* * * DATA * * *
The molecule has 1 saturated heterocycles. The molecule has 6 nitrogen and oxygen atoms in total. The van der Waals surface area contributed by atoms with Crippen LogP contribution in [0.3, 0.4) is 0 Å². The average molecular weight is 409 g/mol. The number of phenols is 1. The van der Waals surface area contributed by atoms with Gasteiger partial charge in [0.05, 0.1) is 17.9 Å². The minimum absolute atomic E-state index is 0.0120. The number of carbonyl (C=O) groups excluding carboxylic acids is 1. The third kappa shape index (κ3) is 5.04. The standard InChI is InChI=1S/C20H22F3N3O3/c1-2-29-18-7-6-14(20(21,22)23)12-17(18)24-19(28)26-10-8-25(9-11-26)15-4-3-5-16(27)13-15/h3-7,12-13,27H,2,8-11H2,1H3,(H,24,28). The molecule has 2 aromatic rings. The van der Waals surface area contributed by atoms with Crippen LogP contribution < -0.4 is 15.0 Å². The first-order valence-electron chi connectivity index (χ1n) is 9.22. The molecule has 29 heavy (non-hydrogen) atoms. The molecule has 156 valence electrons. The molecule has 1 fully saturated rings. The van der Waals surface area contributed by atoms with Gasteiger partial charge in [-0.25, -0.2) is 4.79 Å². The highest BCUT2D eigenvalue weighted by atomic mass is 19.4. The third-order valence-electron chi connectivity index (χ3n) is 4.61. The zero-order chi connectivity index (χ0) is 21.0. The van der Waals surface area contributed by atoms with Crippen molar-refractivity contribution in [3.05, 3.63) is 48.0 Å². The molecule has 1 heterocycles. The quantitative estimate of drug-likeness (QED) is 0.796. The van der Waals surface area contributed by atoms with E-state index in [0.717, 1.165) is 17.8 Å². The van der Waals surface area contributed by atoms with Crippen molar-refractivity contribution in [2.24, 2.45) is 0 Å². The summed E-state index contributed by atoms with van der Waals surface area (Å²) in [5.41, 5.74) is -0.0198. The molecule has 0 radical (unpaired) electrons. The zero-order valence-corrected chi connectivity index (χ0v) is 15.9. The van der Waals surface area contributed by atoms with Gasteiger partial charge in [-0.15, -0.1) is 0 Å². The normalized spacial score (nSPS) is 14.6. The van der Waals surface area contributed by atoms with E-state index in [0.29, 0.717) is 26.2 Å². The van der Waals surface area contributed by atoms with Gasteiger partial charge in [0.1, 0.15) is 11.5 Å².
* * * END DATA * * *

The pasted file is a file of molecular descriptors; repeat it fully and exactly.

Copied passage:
The molecule has 1 saturated heterocycles. The molecule has 6 nitrogen and oxygen atoms in total. The van der Waals surface area contributed by atoms with Crippen LogP contribution in [0.3, 0.4) is 0 Å². The average molecular weight is 409 g/mol. The number of phenols is 1. The van der Waals surface area contributed by atoms with Gasteiger partial charge in [0.05, 0.1) is 17.9 Å². The minimum absolute atomic E-state index is 0.0120. The number of carbonyl (C=O) groups excluding carboxylic acids is 1. The third kappa shape index (κ3) is 5.04. The standard InChI is InChI=1S/C20H22F3N3O3/c1-2-29-18-7-6-14(20(21,22)23)12-17(18)24-19(28)26-10-8-25(9-11-26)15-4-3-5-16(27)13-15/h3-7,12-13,27H,2,8-11H2,1H3,(H,24,28). The molecule has 2 aromatic rings. The van der Waals surface area contributed by atoms with Crippen LogP contribution < -0.4 is 15.0 Å². The first-order valence-electron chi connectivity index (χ1n) is 9.22. The molecule has 29 heavy (non-hydrogen) atoms. The molecule has 156 valence electrons. The molecule has 1 fully saturated rings. The van der Waals surface area contributed by atoms with Gasteiger partial charge in [-0.25, -0.2) is 4.79 Å². The highest BCUT2D eigenvalue weighted by atomic mass is 19.4. The third-order valence-electron chi connectivity index (χ3n) is 4.61. The zero-order chi connectivity index (χ0) is 21.0. The van der Waals surface area contributed by atoms with Crippen molar-refractivity contribution in [3.05, 3.63) is 48.0 Å². The molecule has 1 heterocycles. The quantitative estimate of drug-likeness (QED) is 0.796. The van der Waals surface area contributed by atoms with E-state index in [0.717, 1.165) is 17.8 Å². The van der Waals surface area contributed by atoms with Crippen molar-refractivity contribution in [2.24, 2.45) is 0 Å². The summed E-state index contributed by atoms with van der Waals surface area (Å²) in [5.41, 5.74) is -0.0198. The molecule has 0 radical (unpaired) electrons. The zero-order valence-corrected chi connectivity index (χ0v) is 15.9. The van der Waals surface area contributed by atoms with Gasteiger partial charge in [-0.15, -0.1) is 0 Å². The normalized spacial score (nSPS) is 14.6. The van der Waals surface area contributed by atoms with E-state index in [0.29, 0.717) is 26.2 Å². The van der Waals surface area contributed by atoms with Gasteiger partial charge in [0.1, 0.15) is 11.5 Å².